Nobody likes being squished, however, it probably isn't the idea of small spaces that has you worrying--it's much scarier to think you are either going to be crushed, suffocated or trapped (forever).
Really one of the most cliché fears out there. Most of us don't want bugs anywhere. Whether we are outside or inside, bugs should never be where we humans walk! I remember one time I found a little creepy crawler in my bedroom climbing up the wall, so I squashed it, but was too creeped out to take it off the wall. Some people say it's still there to this day. You know what, on second thought, I totally agree--bugs are terrifying.
7. Open ocean
This one tops the list as my greatest fear for as long as I can remember. I hate the idea of diving into the ocean and reaching that part where the lights stops shining through the water and everything gets eerily dark. Suddenly, you get a feeling of panic as you wonder what unknown species is going to slither up from the depths and eat you. The thing is, I actually find the ocean fascinating and could watch documentaries about it all day. I just don't want to be swimming in it. I'm not so much afraid of the open ocean as I am afraid of drowning and the creatures that swim below.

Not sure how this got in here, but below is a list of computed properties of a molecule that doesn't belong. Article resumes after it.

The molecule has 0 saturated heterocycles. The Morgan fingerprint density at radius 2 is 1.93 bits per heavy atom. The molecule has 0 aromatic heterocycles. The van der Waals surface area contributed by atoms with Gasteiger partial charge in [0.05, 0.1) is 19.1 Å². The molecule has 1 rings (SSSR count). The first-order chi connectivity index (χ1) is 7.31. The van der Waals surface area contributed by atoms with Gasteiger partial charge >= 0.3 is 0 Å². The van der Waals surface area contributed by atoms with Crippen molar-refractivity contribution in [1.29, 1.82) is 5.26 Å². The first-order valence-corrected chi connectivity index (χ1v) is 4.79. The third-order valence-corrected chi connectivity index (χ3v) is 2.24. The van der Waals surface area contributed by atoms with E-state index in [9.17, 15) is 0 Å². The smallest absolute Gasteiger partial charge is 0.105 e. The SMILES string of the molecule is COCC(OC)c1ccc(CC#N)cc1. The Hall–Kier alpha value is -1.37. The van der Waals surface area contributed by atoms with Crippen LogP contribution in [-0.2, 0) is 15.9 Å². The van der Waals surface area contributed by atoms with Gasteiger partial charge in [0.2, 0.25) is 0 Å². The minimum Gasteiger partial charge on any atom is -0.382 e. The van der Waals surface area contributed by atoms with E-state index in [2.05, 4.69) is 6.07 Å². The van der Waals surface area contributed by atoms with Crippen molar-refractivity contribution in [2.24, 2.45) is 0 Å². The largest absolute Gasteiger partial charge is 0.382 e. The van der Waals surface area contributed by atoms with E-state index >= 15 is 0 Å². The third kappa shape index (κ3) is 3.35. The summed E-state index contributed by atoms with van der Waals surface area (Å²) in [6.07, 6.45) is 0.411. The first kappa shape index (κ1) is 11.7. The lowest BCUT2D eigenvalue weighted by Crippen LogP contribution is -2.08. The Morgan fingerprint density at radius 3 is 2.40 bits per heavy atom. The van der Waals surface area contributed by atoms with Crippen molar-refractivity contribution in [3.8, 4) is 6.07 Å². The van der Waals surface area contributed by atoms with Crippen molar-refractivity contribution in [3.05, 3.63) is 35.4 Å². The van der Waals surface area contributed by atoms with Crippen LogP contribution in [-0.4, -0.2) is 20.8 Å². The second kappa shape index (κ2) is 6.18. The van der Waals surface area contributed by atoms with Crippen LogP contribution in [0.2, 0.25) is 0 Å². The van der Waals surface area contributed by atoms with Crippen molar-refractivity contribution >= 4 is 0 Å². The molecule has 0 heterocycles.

Fire is something that many people marvel at. It has the ability to be both destructive and beautiful, but why do some people fear it? Could it be that you are actually just afraid of being burnt? Maybe you are afraid of the deformations and death that are possible if you play too much with fire.
Have any of you ever seen that episode of "Goosebumps" where a child got a creepy-looking Halloween mask and, after she put it on, IT FUSED ONTO HER FACE? Yep, that's what started my eternal fear of masks. Not only did it fuse to her face, but she also wasn't able to control what it did. Basically, she became the actual devil incarnate, and the episode still haunts me to this day. Needless to say, I think I'm more afraid of Satan binding himself to me through a latex mask than I am afraid of the mask itself.
It might be a combination of how high up you are and that fact that you are suspended in the air by just a couple wires, but, chances are, you aren't afraid of the bridge itself. In fact, it's being helpful by getting you from point A to point B, so why fear it? I've never known what it's like to be afraid when you are on a bridge, because, personally, I love looking out the car window and into the water below. For me, it's even soothing.
So, you probably found a fear of yours on this list, but maybe not everything you are afraid of. Now that you can think about what you fear in a different way, remember that it's important to be afraid of things every now and then. Imagine if you didn't get those butterflies in your stomach when you climb up ladders, or if you didn't feel the need to spring to your bed when you shut the lights off. Life would be pretty dull without those self-inflicted moments of crazy rapid heartbeats and panting. This was in no way telling you not to be afraid, just reminding you what it is you are actually afraid of, which is probably not near as much as you think.